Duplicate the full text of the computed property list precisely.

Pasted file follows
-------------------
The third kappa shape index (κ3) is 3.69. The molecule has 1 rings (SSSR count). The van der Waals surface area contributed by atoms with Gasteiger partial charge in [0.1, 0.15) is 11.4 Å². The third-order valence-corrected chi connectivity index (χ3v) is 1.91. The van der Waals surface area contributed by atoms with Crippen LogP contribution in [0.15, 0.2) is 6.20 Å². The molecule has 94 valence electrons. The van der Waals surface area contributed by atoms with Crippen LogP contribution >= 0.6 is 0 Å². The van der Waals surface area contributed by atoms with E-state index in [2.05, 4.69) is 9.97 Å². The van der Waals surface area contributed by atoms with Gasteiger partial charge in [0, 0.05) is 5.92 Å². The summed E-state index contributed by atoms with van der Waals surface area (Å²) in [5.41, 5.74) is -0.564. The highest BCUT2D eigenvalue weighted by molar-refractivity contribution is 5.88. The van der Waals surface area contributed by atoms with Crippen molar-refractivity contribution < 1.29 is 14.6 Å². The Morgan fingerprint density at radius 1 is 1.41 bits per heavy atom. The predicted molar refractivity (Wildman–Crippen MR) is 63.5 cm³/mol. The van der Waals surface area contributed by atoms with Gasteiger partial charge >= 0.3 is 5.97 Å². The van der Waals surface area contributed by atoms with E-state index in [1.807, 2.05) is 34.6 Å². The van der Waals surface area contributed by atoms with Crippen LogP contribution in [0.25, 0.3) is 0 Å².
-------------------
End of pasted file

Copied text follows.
The third kappa shape index (κ3) is 3.69. The molecule has 1 rings (SSSR count). The van der Waals surface area contributed by atoms with Gasteiger partial charge in [0.1, 0.15) is 11.4 Å². The third-order valence-corrected chi connectivity index (χ3v) is 1.91. The van der Waals surface area contributed by atoms with Crippen LogP contribution in [0.15, 0.2) is 6.20 Å². The molecule has 94 valence electrons. The van der Waals surface area contributed by atoms with Crippen LogP contribution >= 0.6 is 0 Å². The van der Waals surface area contributed by atoms with E-state index in [2.05, 4.69) is 9.97 Å². The van der Waals surface area contributed by atoms with Gasteiger partial charge in [0, 0.05) is 5.92 Å². The summed E-state index contributed by atoms with van der Waals surface area (Å²) in [5.41, 5.74) is -0.564. The highest BCUT2D eigenvalue weighted by molar-refractivity contribution is 5.88. The van der Waals surface area contributed by atoms with Crippen molar-refractivity contribution < 1.29 is 14.6 Å². The Morgan fingerprint density at radius 1 is 1.41 bits per heavy atom. The predicted molar refractivity (Wildman–Crippen MR) is 63.5 cm³/mol. The van der Waals surface area contributed by atoms with Gasteiger partial charge >= 0.3 is 5.97 Å². The van der Waals surface area contributed by atoms with E-state index in [1.807, 2.05) is 34.6 Å². The van der Waals surface area contributed by atoms with Crippen LogP contribution in [0.25, 0.3) is 0 Å².